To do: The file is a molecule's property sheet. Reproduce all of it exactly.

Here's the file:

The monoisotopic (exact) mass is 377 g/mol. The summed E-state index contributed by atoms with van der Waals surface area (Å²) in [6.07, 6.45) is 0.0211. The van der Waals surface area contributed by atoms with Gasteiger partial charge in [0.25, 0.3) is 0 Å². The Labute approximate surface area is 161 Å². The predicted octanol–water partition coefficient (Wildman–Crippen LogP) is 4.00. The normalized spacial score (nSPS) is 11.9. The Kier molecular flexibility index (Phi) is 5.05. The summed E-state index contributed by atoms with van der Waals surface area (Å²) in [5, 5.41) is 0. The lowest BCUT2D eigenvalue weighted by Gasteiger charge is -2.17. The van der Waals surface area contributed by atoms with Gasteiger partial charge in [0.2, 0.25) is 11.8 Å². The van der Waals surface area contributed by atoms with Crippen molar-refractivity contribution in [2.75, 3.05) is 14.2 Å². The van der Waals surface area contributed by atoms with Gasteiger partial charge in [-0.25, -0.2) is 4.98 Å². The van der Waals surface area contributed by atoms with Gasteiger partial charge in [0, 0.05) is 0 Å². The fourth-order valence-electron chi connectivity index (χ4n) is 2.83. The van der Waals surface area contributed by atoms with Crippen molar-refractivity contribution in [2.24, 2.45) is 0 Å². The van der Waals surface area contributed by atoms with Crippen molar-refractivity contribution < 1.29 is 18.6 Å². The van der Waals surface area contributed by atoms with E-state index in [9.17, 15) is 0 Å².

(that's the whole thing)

The monoisotopic (exact) mass is 377 g/mol. The summed E-state index contributed by atoms with van der Waals surface area (Å²) in [6.07, 6.45) is 0.0211. The van der Waals surface area contributed by atoms with Gasteiger partial charge in [0.25, 0.3) is 0 Å². The Labute approximate surface area is 161 Å². The predicted octanol–water partition coefficient (Wildman–Crippen LogP) is 4.00. The normalized spacial score (nSPS) is 11.9. The Kier molecular flexibility index (Phi) is 5.05. The summed E-state index contributed by atoms with van der Waals surface area (Å²) in [5, 5.41) is 0. The lowest BCUT2D eigenvalue weighted by Gasteiger charge is -2.17. The van der Waals surface area contributed by atoms with Gasteiger partial charge in [0.2, 0.25) is 11.8 Å². The van der Waals surface area contributed by atoms with Crippen molar-refractivity contribution in [2.75, 3.05) is 14.2 Å². The van der Waals surface area contributed by atoms with Gasteiger partial charge in [-0.25, -0.2) is 4.98 Å². The van der Waals surface area contributed by atoms with Gasteiger partial charge in [0, 0.05) is 0 Å². The fourth-order valence-electron chi connectivity index (χ4n) is 2.83. The van der Waals surface area contributed by atoms with Crippen molar-refractivity contribution in [2.24, 2.45) is 0 Å². The van der Waals surface area contributed by atoms with Crippen molar-refractivity contribution < 1.29 is 18.6 Å². The van der Waals surface area contributed by atoms with E-state index in [9.17, 15) is 0 Å².